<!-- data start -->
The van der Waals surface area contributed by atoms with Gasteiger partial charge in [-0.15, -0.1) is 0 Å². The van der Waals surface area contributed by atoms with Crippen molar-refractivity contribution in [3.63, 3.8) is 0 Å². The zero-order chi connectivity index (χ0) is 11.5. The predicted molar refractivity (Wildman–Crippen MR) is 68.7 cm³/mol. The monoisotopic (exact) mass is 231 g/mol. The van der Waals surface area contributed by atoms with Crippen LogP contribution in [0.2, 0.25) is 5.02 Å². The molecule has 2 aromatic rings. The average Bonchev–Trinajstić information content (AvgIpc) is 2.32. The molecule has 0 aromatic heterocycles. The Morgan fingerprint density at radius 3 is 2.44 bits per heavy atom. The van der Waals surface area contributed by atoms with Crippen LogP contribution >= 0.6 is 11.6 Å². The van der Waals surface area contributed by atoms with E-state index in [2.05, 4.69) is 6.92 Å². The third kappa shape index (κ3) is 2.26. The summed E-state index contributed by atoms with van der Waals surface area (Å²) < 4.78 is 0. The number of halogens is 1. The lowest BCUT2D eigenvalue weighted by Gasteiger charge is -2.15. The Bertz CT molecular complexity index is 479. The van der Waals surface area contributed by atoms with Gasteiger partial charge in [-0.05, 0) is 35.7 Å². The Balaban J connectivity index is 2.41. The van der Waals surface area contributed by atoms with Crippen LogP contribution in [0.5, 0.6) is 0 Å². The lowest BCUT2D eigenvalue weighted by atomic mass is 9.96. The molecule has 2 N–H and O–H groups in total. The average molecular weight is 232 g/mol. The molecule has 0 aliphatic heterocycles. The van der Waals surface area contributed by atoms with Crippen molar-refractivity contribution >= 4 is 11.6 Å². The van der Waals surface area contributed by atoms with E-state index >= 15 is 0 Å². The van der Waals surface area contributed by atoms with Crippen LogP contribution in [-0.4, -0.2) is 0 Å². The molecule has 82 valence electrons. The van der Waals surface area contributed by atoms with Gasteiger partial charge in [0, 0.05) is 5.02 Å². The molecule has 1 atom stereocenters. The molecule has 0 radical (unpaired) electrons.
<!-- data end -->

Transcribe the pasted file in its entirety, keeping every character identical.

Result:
The van der Waals surface area contributed by atoms with Gasteiger partial charge in [-0.15, -0.1) is 0 Å². The van der Waals surface area contributed by atoms with Crippen molar-refractivity contribution in [3.63, 3.8) is 0 Å². The zero-order chi connectivity index (χ0) is 11.5. The predicted molar refractivity (Wildman–Crippen MR) is 68.7 cm³/mol. The monoisotopic (exact) mass is 231 g/mol. The van der Waals surface area contributed by atoms with Crippen LogP contribution in [0.2, 0.25) is 5.02 Å². The molecule has 2 aromatic rings. The average Bonchev–Trinajstić information content (AvgIpc) is 2.32. The molecule has 0 aromatic heterocycles. The Morgan fingerprint density at radius 3 is 2.44 bits per heavy atom. The van der Waals surface area contributed by atoms with Crippen LogP contribution >= 0.6 is 11.6 Å². The van der Waals surface area contributed by atoms with E-state index in [2.05, 4.69) is 6.92 Å². The third kappa shape index (κ3) is 2.26. The summed E-state index contributed by atoms with van der Waals surface area (Å²) < 4.78 is 0. The number of halogens is 1. The lowest BCUT2D eigenvalue weighted by Gasteiger charge is -2.15. The Bertz CT molecular complexity index is 479. The van der Waals surface area contributed by atoms with Gasteiger partial charge in [-0.05, 0) is 35.7 Å². The Balaban J connectivity index is 2.41. The van der Waals surface area contributed by atoms with Crippen LogP contribution in [0.5, 0.6) is 0 Å². The lowest BCUT2D eigenvalue weighted by atomic mass is 9.96. The molecule has 2 N–H and O–H groups in total. The average molecular weight is 232 g/mol. The molecule has 0 aliphatic heterocycles. The van der Waals surface area contributed by atoms with Crippen molar-refractivity contribution >= 4 is 11.6 Å². The van der Waals surface area contributed by atoms with E-state index >= 15 is 0 Å². The van der Waals surface area contributed by atoms with Crippen LogP contribution in [-0.4, -0.2) is 0 Å². The molecule has 82 valence electrons. The van der Waals surface area contributed by atoms with Gasteiger partial charge in [0, 0.05) is 5.02 Å². The molecule has 1 atom stereocenters. The molecule has 0 radical (unpaired) electrons.